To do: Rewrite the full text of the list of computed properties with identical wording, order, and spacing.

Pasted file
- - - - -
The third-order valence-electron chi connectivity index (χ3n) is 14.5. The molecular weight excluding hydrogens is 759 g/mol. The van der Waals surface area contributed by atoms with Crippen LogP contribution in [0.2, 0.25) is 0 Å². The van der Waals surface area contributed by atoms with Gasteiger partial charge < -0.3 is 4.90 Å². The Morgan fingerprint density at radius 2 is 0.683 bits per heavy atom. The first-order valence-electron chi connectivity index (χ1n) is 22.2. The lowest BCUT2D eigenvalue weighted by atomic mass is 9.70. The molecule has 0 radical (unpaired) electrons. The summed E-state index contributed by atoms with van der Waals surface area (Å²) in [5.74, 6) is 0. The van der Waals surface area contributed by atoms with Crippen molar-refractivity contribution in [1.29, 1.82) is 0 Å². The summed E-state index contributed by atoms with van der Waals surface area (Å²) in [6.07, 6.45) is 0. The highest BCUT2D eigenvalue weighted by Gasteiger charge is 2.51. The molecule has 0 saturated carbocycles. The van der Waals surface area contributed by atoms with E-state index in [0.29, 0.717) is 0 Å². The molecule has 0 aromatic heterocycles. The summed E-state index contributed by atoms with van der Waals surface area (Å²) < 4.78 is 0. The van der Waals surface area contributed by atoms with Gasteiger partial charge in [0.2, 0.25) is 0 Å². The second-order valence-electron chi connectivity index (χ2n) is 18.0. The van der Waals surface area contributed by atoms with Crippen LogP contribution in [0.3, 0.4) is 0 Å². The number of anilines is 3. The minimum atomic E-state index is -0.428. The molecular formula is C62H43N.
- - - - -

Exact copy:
The third-order valence-electron chi connectivity index (χ3n) is 14.5. The molecular weight excluding hydrogens is 759 g/mol. The van der Waals surface area contributed by atoms with Crippen LogP contribution in [0.2, 0.25) is 0 Å². The van der Waals surface area contributed by atoms with Gasteiger partial charge < -0.3 is 4.90 Å². The Morgan fingerprint density at radius 2 is 0.683 bits per heavy atom. The first-order valence-electron chi connectivity index (χ1n) is 22.2. The lowest BCUT2D eigenvalue weighted by atomic mass is 9.70. The molecule has 0 radical (unpaired) electrons. The summed E-state index contributed by atoms with van der Waals surface area (Å²) in [5.74, 6) is 0. The van der Waals surface area contributed by atoms with Crippen molar-refractivity contribution in [1.29, 1.82) is 0 Å². The summed E-state index contributed by atoms with van der Waals surface area (Å²) in [6.07, 6.45) is 0. The highest BCUT2D eigenvalue weighted by Gasteiger charge is 2.51. The molecule has 0 saturated carbocycles. The van der Waals surface area contributed by atoms with E-state index in [0.29, 0.717) is 0 Å². The molecule has 0 aromatic heterocycles. The summed E-state index contributed by atoms with van der Waals surface area (Å²) < 4.78 is 0. The van der Waals surface area contributed by atoms with Gasteiger partial charge in [0.2, 0.25) is 0 Å². The second-order valence-electron chi connectivity index (χ2n) is 18.0. The van der Waals surface area contributed by atoms with Crippen LogP contribution in [0.3, 0.4) is 0 Å². The number of anilines is 3. The minimum atomic E-state index is -0.428. The molecular formula is C62H43N.